Chief Steward Herman Mueller had one of the toughest jobs, making certain the SS United States lived up to its designation as a luxury liner. The affable veteran started his seagoing career as a mess boy. Thirty years later he was in charge of a crew that included 760 men and women out of the total crew of 1,050. His share of supervisory responsibilities included all food service, hotel services, and keeping the ship spic and span. He did the latter so well that the ship always smelled and looked as new as the day it left the shipyard for the delivery voyage to New York.

Mueller also set the tone for passenger services, based on courtesy, a desire to be of service, combined with a dignified manner, and pride in a job well done. Good manners were also important and the following lapses were to be avoided; chewing gum, cleaning nails or combing hair, picking of teeth, and arguing with passengers.

For the most part, his staff followed through with personal touches that made the voyage memorable. For example, the bounty of food would occasionally overwhelm immigrant families who had endured the hunger and deprivations of post-war Europe. Not taking any chance of going hungry between meals a young family returned from the dining room with rolls and fruit stuffed in their pockets. The attentive cabin steward made sure that each day they had a fresh basket of fruit and pastries. A four-month-old baby woke up hungry in the middle of the night. Responding to the call for assistance, a nurse in a white uniform showed up at the cabin with a baby bottle, wrapped in a white damask cloth, set in a champagne bucket.  These were the touches that made the SS United States so special.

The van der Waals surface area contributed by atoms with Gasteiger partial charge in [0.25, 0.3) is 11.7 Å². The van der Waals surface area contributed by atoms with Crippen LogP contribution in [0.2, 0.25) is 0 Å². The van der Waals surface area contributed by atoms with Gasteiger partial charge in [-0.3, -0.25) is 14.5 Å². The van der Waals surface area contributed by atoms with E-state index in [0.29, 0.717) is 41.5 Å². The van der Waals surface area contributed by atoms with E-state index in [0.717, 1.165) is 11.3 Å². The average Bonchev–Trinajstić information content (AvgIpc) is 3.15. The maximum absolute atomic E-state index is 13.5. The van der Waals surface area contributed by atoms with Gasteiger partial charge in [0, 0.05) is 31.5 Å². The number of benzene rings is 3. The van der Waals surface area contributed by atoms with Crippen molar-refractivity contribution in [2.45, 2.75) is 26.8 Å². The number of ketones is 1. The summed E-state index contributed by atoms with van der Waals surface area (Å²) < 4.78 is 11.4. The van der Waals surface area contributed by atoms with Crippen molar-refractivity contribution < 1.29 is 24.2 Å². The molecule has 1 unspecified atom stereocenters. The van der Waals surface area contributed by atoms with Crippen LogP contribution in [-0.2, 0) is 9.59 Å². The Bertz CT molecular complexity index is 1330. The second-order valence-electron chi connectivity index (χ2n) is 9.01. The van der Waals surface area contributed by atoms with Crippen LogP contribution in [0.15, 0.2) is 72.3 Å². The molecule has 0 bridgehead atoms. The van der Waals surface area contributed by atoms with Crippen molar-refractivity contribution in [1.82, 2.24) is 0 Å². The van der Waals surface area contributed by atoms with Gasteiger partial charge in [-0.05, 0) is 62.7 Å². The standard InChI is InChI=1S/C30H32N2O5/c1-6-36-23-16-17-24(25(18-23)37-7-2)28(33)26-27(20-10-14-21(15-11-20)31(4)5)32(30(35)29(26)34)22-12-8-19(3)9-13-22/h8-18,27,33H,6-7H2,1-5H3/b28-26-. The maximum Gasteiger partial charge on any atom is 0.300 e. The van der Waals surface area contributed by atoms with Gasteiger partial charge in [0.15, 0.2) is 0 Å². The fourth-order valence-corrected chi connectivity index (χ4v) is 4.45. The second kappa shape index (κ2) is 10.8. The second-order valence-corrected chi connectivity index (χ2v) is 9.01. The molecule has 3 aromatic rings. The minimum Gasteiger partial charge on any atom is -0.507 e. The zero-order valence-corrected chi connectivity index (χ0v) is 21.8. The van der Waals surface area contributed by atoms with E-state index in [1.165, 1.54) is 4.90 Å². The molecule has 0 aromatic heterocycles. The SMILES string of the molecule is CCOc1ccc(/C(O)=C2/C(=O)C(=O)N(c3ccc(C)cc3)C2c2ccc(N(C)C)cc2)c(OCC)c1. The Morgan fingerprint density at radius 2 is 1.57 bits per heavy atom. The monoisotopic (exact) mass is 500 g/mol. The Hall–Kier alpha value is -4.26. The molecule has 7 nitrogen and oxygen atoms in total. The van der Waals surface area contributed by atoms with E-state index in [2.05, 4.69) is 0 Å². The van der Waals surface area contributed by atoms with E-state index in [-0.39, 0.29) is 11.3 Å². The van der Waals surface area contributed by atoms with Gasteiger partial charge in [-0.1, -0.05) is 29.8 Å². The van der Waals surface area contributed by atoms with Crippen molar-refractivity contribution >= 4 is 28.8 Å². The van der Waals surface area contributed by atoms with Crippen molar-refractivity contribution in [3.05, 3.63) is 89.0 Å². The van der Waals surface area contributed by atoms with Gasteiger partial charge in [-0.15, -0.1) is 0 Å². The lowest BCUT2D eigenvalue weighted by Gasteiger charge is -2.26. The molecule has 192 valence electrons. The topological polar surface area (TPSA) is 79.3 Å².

5.12 Golf on deck
A golf lesson on the SS United States

[1] S.S. United States William H Miller p108

US Lines adv

SS United States sailing out of New York

he following two items give you a glimpse into shipboard life on the United States.


Excerpts from the SS UNITED STATES  ” DAILY PROGRAM”  for Voyage 398 Eastbound Friday September 26, 1969. Each of the 3 classes had there own Daily Program





7:30 and 8:00 A.M.- Holy Mass in the Observation Lounge

6:45 P.M.-Jewish Services in the Tourist Class Theater

   Events of the Day


7:00 AM- Swimming Pool & Gymnasium Open Children’s hours: 9:30 AM to 11:30

9:45 AM-Children’s Movie Theater ” THE YEARLING” Gregory Peck & Jane Wyman. Running time 2 hours

10:00 AM-Teen Club open on “B” Deck, all teen agers invited

10:00 AM- Deck Games Promenade Deck

11:00 AM- Bouillon Served on Deck

11:30 AM-Teenage “Coke Party” in the “Teen Club”


1:15 PM-Movie in the Theater “CHITTY CHITTY BANG BANG” Dick Van Dyke & Sally Ann Howes Running time 2 hours and 22 minutes.